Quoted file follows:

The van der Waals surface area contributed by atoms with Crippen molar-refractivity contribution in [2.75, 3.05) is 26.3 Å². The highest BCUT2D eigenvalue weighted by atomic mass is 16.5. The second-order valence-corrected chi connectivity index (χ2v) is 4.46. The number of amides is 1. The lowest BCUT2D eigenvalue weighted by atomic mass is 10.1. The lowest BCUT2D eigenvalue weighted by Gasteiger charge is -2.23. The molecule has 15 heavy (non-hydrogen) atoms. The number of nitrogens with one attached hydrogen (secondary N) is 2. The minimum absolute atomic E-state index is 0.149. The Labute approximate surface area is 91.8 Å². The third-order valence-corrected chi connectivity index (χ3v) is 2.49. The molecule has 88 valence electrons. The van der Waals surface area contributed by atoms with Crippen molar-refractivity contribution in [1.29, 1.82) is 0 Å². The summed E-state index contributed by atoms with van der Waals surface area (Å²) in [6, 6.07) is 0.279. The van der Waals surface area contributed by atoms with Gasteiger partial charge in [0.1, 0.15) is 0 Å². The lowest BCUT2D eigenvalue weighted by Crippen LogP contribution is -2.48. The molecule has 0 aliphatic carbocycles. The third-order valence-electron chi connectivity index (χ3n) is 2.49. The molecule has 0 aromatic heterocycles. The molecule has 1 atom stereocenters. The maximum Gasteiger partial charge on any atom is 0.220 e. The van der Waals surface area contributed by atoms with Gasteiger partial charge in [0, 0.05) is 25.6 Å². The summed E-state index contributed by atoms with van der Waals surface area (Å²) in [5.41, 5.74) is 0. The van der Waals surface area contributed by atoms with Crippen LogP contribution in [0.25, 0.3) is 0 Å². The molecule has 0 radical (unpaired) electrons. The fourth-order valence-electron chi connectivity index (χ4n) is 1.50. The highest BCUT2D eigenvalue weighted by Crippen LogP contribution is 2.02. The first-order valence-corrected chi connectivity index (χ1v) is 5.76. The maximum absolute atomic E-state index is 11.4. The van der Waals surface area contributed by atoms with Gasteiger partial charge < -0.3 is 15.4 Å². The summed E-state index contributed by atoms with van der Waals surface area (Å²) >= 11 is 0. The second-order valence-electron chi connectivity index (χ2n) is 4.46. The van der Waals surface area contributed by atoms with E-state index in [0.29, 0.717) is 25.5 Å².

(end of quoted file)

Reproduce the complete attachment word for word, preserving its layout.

The van der Waals surface area contributed by atoms with Crippen molar-refractivity contribution in [2.75, 3.05) is 26.3 Å². The highest BCUT2D eigenvalue weighted by atomic mass is 16.5. The second-order valence-corrected chi connectivity index (χ2v) is 4.46. The number of amides is 1. The lowest BCUT2D eigenvalue weighted by atomic mass is 10.1. The lowest BCUT2D eigenvalue weighted by Gasteiger charge is -2.23. The molecule has 15 heavy (non-hydrogen) atoms. The number of nitrogens with one attached hydrogen (secondary N) is 2. The minimum absolute atomic E-state index is 0.149. The Labute approximate surface area is 91.8 Å². The third-order valence-corrected chi connectivity index (χ3v) is 2.49. The molecule has 88 valence electrons. The van der Waals surface area contributed by atoms with Crippen molar-refractivity contribution in [1.29, 1.82) is 0 Å². The summed E-state index contributed by atoms with van der Waals surface area (Å²) in [6, 6.07) is 0.279. The van der Waals surface area contributed by atoms with Gasteiger partial charge in [0.1, 0.15) is 0 Å². The lowest BCUT2D eigenvalue weighted by Crippen LogP contribution is -2.48. The molecule has 0 aliphatic carbocycles. The third-order valence-electron chi connectivity index (χ3n) is 2.49. The molecule has 0 aromatic heterocycles. The molecule has 1 atom stereocenters. The maximum Gasteiger partial charge on any atom is 0.220 e. The van der Waals surface area contributed by atoms with Gasteiger partial charge in [0, 0.05) is 25.6 Å². The summed E-state index contributed by atoms with van der Waals surface area (Å²) in [5.41, 5.74) is 0. The van der Waals surface area contributed by atoms with Crippen LogP contribution in [0.25, 0.3) is 0 Å². The molecule has 0 radical (unpaired) electrons. The fourth-order valence-electron chi connectivity index (χ4n) is 1.50. The highest BCUT2D eigenvalue weighted by Crippen LogP contribution is 2.02. The first-order valence-corrected chi connectivity index (χ1v) is 5.76. The maximum absolute atomic E-state index is 11.4. The van der Waals surface area contributed by atoms with Gasteiger partial charge < -0.3 is 15.4 Å². The summed E-state index contributed by atoms with van der Waals surface area (Å²) >= 11 is 0. The second-order valence-electron chi connectivity index (χ2n) is 4.46. The van der Waals surface area contributed by atoms with E-state index in [0.29, 0.717) is 25.5 Å².